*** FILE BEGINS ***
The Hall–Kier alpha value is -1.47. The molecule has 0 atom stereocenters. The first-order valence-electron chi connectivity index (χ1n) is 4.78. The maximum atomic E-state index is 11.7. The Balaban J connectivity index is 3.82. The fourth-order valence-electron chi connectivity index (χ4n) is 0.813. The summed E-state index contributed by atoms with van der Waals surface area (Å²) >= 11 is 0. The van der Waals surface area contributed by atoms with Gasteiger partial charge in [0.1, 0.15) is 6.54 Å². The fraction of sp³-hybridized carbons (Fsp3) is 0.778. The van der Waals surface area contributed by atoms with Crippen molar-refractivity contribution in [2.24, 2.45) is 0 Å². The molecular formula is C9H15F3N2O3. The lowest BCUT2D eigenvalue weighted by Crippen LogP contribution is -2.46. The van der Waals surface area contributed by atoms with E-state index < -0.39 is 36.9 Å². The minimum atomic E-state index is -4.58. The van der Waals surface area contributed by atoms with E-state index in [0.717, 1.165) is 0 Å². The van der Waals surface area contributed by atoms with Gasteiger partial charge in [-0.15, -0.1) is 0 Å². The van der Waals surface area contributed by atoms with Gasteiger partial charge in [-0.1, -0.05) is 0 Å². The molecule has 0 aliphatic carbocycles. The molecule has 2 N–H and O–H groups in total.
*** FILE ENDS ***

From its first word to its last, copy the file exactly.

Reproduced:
The Hall–Kier alpha value is -1.47. The molecule has 0 atom stereocenters. The first-order valence-electron chi connectivity index (χ1n) is 4.78. The maximum atomic E-state index is 11.7. The Balaban J connectivity index is 3.82. The fourth-order valence-electron chi connectivity index (χ4n) is 0.813. The summed E-state index contributed by atoms with van der Waals surface area (Å²) >= 11 is 0. The van der Waals surface area contributed by atoms with Gasteiger partial charge in [0.1, 0.15) is 6.54 Å². The fraction of sp³-hybridized carbons (Fsp3) is 0.778. The van der Waals surface area contributed by atoms with Crippen molar-refractivity contribution in [2.24, 2.45) is 0 Å². The molecular formula is C9H15F3N2O3. The lowest BCUT2D eigenvalue weighted by Crippen LogP contribution is -2.46. The van der Waals surface area contributed by atoms with E-state index < -0.39 is 36.9 Å². The minimum atomic E-state index is -4.58. The van der Waals surface area contributed by atoms with E-state index in [0.717, 1.165) is 0 Å². The van der Waals surface area contributed by atoms with Gasteiger partial charge in [-0.15, -0.1) is 0 Å². The van der Waals surface area contributed by atoms with Gasteiger partial charge in [-0.1, -0.05) is 0 Å². The molecule has 0 aliphatic carbocycles. The molecule has 2 N–H and O–H groups in total.